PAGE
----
There’s been a storm of commotion around Opera’s announcement a few days ago that they plan to alias the
-webkit- vendor prefix for CSS properties. I wrote about my take on the matter, albeit hurriedly, and it caused a lot of debate around the issue. Most people reacted very negatively to the news; some, with joy. I myself experienced mixed feelings on the matter, but yesterday, during my talk at Converge SE in Columbia, I vocalized those feelings more clearly than I had written them down in my article. I’d like to clarify a couple of things and address the questions that many people asked online.
What is the situation on the web that caused Opera (and Mozilla and Microsoft?) to decide this?
As mentioned in my previous post, too many websites out there today are built to use a feature first made available in WebKit, and have not been built or updated to support other browsers for those same features. In many cases, particularly on mobile devices, the result was a truly broken website for users of non-WebKit browsers.
Vendor prefixes in CSS were introduced to provide browser vendors the ability to implement new features without using a completely proprietary and CSS-incompatible syntax, thereby allowing web developers to experiment with said features in the knowledge (or so it was hoped) that it was an experimental feature, meaning: not meant for production use.
Conceptually it was a good idea, but the past five years have shown us that it was not a particularly realistic idea, in that it did not align with the realities of developers’ workflows. Vendor prefixes just cause more harm by their inherent increase in development complexity, than they ever managed to solve.
In Opera’s Developer article on the matter, Bruce Lawson succinctly explains why this system did not work:
The vendor prefix system is hard to use. It’s easy to miss out a vendor prefix when copying and pasting multiple lines, or because a vendor doesn’t support a certain feature while you’re developing. Some specifications seem to take forever to get to the Candidate Recommendation stage at the W3C, after which vendors are supposed to unprefix their implementations. Some developers erroneously assume that mobile development equals iOS devices, so only use -webkit- prefixes because they don’t know or don’t care about other browsers. There are many reasons for missing out some prefixes – but the user is always the loser.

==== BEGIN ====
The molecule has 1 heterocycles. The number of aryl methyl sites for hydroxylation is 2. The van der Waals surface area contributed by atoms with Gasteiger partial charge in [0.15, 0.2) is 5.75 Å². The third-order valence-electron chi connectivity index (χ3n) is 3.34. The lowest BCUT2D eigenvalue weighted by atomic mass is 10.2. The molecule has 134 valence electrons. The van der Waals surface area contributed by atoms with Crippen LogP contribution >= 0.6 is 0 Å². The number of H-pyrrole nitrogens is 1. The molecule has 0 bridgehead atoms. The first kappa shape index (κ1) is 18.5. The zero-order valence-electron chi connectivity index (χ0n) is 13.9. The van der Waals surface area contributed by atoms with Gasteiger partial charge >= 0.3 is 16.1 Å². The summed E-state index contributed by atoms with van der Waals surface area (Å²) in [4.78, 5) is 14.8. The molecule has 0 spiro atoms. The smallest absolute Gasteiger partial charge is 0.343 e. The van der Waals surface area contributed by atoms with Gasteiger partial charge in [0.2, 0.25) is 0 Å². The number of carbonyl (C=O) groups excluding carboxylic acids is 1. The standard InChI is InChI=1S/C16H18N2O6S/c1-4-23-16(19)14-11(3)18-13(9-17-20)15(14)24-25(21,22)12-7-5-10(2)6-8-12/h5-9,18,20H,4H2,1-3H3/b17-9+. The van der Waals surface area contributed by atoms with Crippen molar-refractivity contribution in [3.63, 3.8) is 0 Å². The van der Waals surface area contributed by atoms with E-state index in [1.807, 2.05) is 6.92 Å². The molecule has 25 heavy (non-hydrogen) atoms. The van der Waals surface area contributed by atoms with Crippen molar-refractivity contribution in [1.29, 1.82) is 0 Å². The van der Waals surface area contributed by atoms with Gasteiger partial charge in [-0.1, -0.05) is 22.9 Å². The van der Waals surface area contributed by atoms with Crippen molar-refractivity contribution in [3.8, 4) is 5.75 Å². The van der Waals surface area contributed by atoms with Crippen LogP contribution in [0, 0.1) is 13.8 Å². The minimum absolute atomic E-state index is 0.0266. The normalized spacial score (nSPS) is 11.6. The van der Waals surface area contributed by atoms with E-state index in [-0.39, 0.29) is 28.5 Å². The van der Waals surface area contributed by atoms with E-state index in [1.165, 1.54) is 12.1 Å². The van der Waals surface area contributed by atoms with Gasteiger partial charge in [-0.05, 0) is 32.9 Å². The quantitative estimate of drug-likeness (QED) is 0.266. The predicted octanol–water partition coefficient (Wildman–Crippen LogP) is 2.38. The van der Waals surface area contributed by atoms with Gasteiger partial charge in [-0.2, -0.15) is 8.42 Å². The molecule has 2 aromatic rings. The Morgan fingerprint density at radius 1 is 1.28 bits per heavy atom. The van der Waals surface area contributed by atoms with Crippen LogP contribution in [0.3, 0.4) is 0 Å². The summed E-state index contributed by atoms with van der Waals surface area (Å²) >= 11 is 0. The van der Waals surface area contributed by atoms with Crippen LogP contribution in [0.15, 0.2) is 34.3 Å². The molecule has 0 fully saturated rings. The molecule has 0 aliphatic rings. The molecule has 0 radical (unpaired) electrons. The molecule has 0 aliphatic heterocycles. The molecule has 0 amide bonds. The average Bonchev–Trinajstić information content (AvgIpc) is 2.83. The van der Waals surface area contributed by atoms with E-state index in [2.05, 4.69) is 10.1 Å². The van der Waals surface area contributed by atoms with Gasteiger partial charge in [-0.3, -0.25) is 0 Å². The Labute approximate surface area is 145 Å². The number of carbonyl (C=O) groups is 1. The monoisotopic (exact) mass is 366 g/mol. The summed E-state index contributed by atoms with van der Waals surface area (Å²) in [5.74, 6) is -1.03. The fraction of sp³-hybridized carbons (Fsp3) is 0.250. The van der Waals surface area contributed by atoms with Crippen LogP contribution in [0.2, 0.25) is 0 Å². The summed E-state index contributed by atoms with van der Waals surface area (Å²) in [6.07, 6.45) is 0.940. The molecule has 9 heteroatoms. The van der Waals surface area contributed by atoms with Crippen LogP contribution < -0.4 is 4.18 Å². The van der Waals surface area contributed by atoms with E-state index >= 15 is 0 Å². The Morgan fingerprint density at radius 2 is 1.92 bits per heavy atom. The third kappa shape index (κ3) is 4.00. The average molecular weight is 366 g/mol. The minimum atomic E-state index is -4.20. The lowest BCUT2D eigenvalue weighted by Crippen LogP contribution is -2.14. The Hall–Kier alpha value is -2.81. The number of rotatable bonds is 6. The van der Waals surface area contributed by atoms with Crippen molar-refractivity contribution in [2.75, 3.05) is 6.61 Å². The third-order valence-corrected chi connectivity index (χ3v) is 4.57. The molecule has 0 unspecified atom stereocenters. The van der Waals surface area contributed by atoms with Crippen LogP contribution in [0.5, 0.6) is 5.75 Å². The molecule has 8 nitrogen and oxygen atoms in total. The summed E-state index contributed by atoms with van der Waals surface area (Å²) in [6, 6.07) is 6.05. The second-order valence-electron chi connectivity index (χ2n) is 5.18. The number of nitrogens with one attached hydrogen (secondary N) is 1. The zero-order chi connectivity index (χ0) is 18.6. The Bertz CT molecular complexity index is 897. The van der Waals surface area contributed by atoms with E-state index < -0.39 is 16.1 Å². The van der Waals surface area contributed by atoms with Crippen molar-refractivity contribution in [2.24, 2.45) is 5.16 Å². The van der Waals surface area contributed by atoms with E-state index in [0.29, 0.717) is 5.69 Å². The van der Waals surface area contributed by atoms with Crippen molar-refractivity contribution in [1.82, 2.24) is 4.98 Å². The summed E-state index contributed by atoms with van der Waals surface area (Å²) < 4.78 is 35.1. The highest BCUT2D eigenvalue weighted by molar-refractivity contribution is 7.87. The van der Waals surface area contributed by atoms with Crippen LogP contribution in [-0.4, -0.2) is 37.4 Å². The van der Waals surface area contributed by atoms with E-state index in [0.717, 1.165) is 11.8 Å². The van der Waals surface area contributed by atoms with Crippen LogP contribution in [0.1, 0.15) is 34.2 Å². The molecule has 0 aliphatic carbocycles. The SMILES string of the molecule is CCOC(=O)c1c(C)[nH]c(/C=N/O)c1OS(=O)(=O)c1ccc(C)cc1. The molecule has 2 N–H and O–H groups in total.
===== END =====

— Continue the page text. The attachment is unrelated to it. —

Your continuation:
Two key points in that paragraph. First, the CSS standardization process is too slow to keep up with the pace of new features being implemented, thereby failing to convince web authors to play by those rules. Second, when a browser doesn’t support even a prefixed version of a property for a really long time—see Opera’s CSS Animations implementation—it runs the risk of being ignored by developers because they can’t test in it. And browser vendors have very legitimate reasons not to hastily support just any and all features that some other vendor implements and writes up a spec proposal document for.
Who’s to blame?
This problematic situation is an organic one, caused by a multitude of factors. The influences come from developers failing to write CSS in proper, accessible ways (i.e. creating usable fallback situations), browser vendors not keeping up with one another on the coolest features that developers are playing around with, the CSS Working Group being very slow on moving spec proposals through to Candidate Recommendation stage, and, what I extensively explained in my Converge talk, the fact that too few parties—from wherever they may have come—stepped forward to create better tools for web authors to use. Tools that wouldn’t just help developers get the job done, but that would make it easier for them to get the job done right.